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(unknown charset) Re: device independent title attribute support in browsers and follow up question

From: (unknown charset) Leif Halvard Silli <xn--mlform-iua@xn--mlform-iua.no>
Date: Mon, 9 May 2011 04:24:10 +0200
To: (unknown charset) Steve Faulkner <faulkner.steve@gmail.com>
Cc: (unknown charset) Maciej Stachowiak <mjs@apple.com>, HTMLWG WG <public-html@w3.org>, Charles McCathieNevile <chaals@opera.com>, David Bolter <dbolter@mozilla.com>, Adrian Bateman <adrianba@microsoft.com>, Cynthia Shelly <cyns@microsoft.com>, Ian Hickson <ian@hixie.ch>
Message-ID: <20110509042410085345.8dd01046@xn--mlform-iua.no>
Steve Faulkner, Sun, 8 May 2011 12:23:33 +0100:
> This may be a method that implementors use to display title attribute 
> content to keyboard users, the possibility that it can be displayed 
> using CSS does not mean that user agents provided access to via a 
> device indepndent means.

It gives authors a means to make pages more device independently 
accessible. 

Steve Faulkner, Sun, 8 May 2011 12:20:47 +0100:
>>Opera does not automatically display @title when @alt is lacking, but
>>it is, via CSS, possible to make it do so.
> 
> it may be possible to display any part of the DOM via CSS, that does 
> not mean the user agent provides device independent access to such 
> content.

It might, to quote the Decision, make Opera: "[...]able to expose it in 
an accessible way".  If the issue can be given a good direction by a 
style rule in HTML5's Rendering section, then we should put it there.

You say that <abbr title="abbreviation">ABBR</abbr> is 'not useful' 
and/or 'of limited use'. [1] Not because screen readers don't support 
it, but  because keyboard access to it is bad. You give advice about 
providing the same functionality in plain text. That's an authoring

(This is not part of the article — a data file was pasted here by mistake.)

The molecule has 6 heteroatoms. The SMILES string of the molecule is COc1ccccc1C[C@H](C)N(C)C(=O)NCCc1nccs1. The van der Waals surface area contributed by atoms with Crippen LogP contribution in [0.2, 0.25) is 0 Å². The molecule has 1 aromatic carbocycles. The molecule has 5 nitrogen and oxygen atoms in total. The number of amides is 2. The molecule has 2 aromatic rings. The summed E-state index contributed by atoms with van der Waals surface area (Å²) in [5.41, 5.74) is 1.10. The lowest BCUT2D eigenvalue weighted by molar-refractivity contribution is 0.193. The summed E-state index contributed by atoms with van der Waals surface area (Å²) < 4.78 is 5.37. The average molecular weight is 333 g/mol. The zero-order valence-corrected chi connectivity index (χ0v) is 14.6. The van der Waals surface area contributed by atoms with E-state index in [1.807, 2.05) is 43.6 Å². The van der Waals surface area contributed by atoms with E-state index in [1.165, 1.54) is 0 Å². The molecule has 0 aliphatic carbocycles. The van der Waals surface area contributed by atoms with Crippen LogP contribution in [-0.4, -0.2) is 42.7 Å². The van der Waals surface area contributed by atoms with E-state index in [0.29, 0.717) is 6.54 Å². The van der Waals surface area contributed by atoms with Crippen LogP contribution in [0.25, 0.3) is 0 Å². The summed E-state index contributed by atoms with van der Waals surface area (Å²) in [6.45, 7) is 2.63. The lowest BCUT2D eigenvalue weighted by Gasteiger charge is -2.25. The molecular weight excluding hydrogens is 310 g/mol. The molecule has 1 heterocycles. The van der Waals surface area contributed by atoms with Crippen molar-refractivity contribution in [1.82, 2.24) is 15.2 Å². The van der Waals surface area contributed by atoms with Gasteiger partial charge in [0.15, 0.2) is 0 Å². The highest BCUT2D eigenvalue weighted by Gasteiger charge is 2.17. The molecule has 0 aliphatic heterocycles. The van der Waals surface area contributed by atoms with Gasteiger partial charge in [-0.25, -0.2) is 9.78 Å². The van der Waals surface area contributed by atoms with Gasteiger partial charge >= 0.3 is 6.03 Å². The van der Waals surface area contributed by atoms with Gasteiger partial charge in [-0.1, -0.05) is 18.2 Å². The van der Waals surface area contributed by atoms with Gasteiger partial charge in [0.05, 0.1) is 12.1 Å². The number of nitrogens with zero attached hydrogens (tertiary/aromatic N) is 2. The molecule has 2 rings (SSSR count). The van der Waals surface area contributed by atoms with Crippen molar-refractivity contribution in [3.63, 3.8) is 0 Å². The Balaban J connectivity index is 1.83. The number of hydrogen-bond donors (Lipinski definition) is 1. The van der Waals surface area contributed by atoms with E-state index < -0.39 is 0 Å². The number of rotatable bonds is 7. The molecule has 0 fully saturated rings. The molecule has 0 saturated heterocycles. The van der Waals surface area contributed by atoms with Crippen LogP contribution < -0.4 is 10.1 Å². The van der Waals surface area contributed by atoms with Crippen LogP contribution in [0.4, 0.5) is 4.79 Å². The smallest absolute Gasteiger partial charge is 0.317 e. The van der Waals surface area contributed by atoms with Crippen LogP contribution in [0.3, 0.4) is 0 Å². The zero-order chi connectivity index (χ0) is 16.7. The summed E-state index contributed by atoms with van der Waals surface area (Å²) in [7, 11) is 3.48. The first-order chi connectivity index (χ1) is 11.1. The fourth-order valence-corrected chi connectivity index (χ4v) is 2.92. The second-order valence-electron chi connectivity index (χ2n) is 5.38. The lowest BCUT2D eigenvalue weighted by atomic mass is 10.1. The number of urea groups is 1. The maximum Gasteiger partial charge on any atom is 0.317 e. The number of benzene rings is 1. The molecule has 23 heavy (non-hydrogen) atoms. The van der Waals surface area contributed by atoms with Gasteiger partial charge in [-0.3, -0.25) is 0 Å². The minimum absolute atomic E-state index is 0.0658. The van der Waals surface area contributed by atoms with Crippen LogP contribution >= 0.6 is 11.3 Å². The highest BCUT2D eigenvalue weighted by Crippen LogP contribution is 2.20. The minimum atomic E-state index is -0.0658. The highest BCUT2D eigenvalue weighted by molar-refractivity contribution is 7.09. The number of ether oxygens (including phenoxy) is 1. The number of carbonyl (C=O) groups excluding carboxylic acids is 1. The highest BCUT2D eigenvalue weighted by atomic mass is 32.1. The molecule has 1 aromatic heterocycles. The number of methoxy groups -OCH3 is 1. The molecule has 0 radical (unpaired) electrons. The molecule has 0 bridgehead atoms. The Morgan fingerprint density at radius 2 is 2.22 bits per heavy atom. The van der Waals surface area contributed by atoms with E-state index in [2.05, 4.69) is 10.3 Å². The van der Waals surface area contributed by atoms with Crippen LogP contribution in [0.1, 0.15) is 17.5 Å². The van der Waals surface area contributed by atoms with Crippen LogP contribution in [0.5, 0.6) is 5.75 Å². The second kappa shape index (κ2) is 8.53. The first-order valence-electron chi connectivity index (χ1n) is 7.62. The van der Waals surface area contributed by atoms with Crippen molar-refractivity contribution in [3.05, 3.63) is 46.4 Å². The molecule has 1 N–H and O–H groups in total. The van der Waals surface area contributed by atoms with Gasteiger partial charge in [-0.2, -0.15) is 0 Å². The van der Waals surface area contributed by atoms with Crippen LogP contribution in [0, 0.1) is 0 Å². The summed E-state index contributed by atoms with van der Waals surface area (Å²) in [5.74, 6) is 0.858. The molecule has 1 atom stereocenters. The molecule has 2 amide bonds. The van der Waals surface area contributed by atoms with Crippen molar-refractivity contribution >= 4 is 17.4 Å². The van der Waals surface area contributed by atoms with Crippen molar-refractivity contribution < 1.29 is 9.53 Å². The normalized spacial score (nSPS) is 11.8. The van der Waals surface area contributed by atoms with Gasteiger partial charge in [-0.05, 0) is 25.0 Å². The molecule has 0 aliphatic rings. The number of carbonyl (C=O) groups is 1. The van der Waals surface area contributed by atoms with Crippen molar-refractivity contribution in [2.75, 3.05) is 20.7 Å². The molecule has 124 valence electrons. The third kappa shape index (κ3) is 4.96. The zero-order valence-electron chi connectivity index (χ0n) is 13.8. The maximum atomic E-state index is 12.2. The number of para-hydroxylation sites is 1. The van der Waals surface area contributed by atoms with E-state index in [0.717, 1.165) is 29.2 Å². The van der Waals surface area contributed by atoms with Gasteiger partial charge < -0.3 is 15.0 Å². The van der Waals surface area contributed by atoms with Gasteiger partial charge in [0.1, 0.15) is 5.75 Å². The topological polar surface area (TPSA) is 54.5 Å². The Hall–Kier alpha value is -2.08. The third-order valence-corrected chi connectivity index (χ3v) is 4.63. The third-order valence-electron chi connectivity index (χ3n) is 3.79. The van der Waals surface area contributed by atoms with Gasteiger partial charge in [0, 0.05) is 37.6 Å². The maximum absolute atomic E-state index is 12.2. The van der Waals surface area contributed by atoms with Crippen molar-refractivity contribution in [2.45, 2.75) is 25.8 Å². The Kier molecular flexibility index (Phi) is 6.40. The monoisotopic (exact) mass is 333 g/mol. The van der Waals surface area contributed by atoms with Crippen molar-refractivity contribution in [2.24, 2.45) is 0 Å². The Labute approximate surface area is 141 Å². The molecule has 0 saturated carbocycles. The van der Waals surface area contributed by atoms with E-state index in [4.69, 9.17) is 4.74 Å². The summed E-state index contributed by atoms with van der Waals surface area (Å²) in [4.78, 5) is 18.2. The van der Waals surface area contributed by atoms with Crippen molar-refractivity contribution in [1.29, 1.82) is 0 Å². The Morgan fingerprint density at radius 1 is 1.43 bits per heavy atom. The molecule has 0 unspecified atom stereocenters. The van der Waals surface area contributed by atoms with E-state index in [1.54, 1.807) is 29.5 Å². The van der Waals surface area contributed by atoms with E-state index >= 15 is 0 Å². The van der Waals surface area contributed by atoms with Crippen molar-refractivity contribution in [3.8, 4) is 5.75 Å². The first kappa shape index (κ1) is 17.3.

advice. My authoring advice is to consider CSS generated content - like 
the CSS working draft itself hints: 
http://www.w3.org/TR/css3-content/#inserting It would be right, because 
keyboard access is important, to show how such use can be given access 
via CSS.

Btw, there is at least one Firefox project that seems work on keyboard 
access to @title. [2] (It does provide keyboard access to @alt inside 
links already.)

When it comes to what you say about display of @title and @alt in 
popular browsers in 2010 [3], then you don't mention that ARIA provides 
access to @title when nothing else is available. (Naturally, since you 
looked at *display*.) Clearly there are some issues to solve w.r.t 
@title. But I am not sure that lack of @alt in combination with 
presence of @title is the best best example since ARIA in that 
situation does make use of @title.

Before the Decision, then - according to HTML5, am IMG which serves as 
a link must have a non-empty @alt. Apparently, after the @title 
Decision has been applied, this remains the same. So, for IMG elements 
that act as links, there is no @title exception.

In your CP, are you considering saying that validators should issue a 
warning when there is @title but no @alt? As an author, I would like to 
be made aware of such an issue - I don't want to a failure to provide 
@alt be silently ignored. (This is similar to the generator exception - 
it can silence the validator so that authors becomes unaware of what's 
they've done.) Of course, it can also be an error - but at least there 
should be a warning.

[1] 
http://www.paciellogroup.com/blog/2010/11/using-the-html-title-attribute/
[2] http://code.google.com/p/dactyl/issues/detail?id=200
[3] 
http://www.paciellogroup.com/blog/2010/01/alt-and-title-content-display-in-popular-browsers/
-- 
Leif H Silli
Received on Monday, 9 May 2011 02:24:43 GMT

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